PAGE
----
These two posts summarize the work on impact (going back till 2012).
The Reframing Impact sequence aims to build intuitions about what we mean by “impact”, and concludes that an action is impactful if it changes our ability to get what we want. Of course, this definition depends on “what we want”, whereas usually with impact regularization we want something that is easy to specify. However, we might hope that impact is relatively goal-agnostic, because for most goals you need to pursue the same convergent instrumental subgoals. In particular, we might hope for a formalizable notion of power, that attainable utility preservation could penalize.
To better distinguish between different definitions and techniques for measuring impact, this post proposes several test cases for impact regularization.
The mainline use case for impact regularization is to be an “additional layer of defense”: if for some reason we fail to align an AI system, then hopefully there still won’t be catastrophic consequences, because the AI system only takes low-impact actions. However, this may fail to work for a variety of reasons. Still, work on impact measures could be useful for deconfusion, testing protocols, temporary alignment measures, or value-neutrality verification.
Causal influence diagrams help us understand what a training process does. Given a causal influence diagram, we can determine observation incentives (what an agent would like to know) and intervention incentives (what an agent would like to change). We can produce such diagrams for AGI safety frameworks, and analyze solutions to reward function tampering, user feedback tampering, and observation tampering. For example, it allows us to show that if the agent’s plans are evaluated by the current reward, then there is no incentive for the agent to tamper with its reward function.
The variables of the diagrams represent important components of the agent and the environment (such as reward functions and dynamics models in the agent, and the user’s preferences and the state of the world in the environment). Different ways of combining these into agent setups lead to different causal influence diagrams. The incentive analysis enables the designer to choose agent setups with good incentive properties.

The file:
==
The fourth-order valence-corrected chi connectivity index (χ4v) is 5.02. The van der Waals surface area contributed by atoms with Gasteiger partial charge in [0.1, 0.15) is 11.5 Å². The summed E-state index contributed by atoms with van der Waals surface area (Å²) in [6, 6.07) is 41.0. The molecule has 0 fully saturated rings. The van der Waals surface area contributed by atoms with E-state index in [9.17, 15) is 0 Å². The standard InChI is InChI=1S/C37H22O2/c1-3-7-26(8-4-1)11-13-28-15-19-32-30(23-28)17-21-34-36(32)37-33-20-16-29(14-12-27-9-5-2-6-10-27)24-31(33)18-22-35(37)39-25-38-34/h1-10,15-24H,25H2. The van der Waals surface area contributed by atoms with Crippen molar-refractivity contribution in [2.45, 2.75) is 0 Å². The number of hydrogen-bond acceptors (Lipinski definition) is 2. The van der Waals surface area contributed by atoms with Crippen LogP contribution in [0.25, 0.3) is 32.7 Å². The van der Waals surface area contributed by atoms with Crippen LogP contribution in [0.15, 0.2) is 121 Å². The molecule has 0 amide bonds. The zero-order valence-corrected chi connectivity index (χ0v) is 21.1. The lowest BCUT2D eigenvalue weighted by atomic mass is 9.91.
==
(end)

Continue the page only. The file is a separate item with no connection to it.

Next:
However, the causal models themselves are not uniquely determined. For example, what counts as wireheading is relative to the stance taken towards the system and its desired goals. For example, if you define it as taking control of some “narrow measurement channel”, then what is a measurement channel and what the goal is depends on modeling assumptions.
Oracles also benefit from reasoning about causality and influences. A system that maximizes predictive accuracy ends up choosing self-confirming predictions, which can be arbitrarily bad. (This affects self-supervised learning in addition to oracles.) You might hope to avoid this by preventing the AI system from being aware of itself, but this doesn’t work.
Instead, we could ensure that the oracle makes predictions conditional on the predictions not influencing anything (using randomization to do so). There are still other problems besides self-confirming predictions, such as acausal trade.
There’s been a lot of work exploring the intuitions behind decision theory. Since I don't follow decision theory closely, I’m not going to try and summarize the conversation, and instead you get a list of posts: pro CDT, anti CDT, anti FDT, actually it all depends on counterfactuals, anti UDT because of commitment races, UDT doesn’t work with AIXI, strange reasoning in Troll Bridge, a comparison across decision theories, counterfactual induction posts. There’s also been some discussion of why people care about decision theory: it is useful for improving rationality, finding problems, and deconfusion.
Relatedly, this paper characterizes the decision theories of existing agents, and this post explains how “Pavlov” strategies (similar to reinforcement learning) can work well with game theory.
As we get to the end of the technical alignment section, I want to mention BoMAI, which didn’t fit in any of the sections. BoMAI is an AIXI-like system that does not seek power, because it only cares about reward until the end of the episode (myopia), and during the episode it is confined to a box from which information cannot leave. Such an AI system can still be useful because there is also a human in the box, who can transmit information to the outside world after the episode has ended.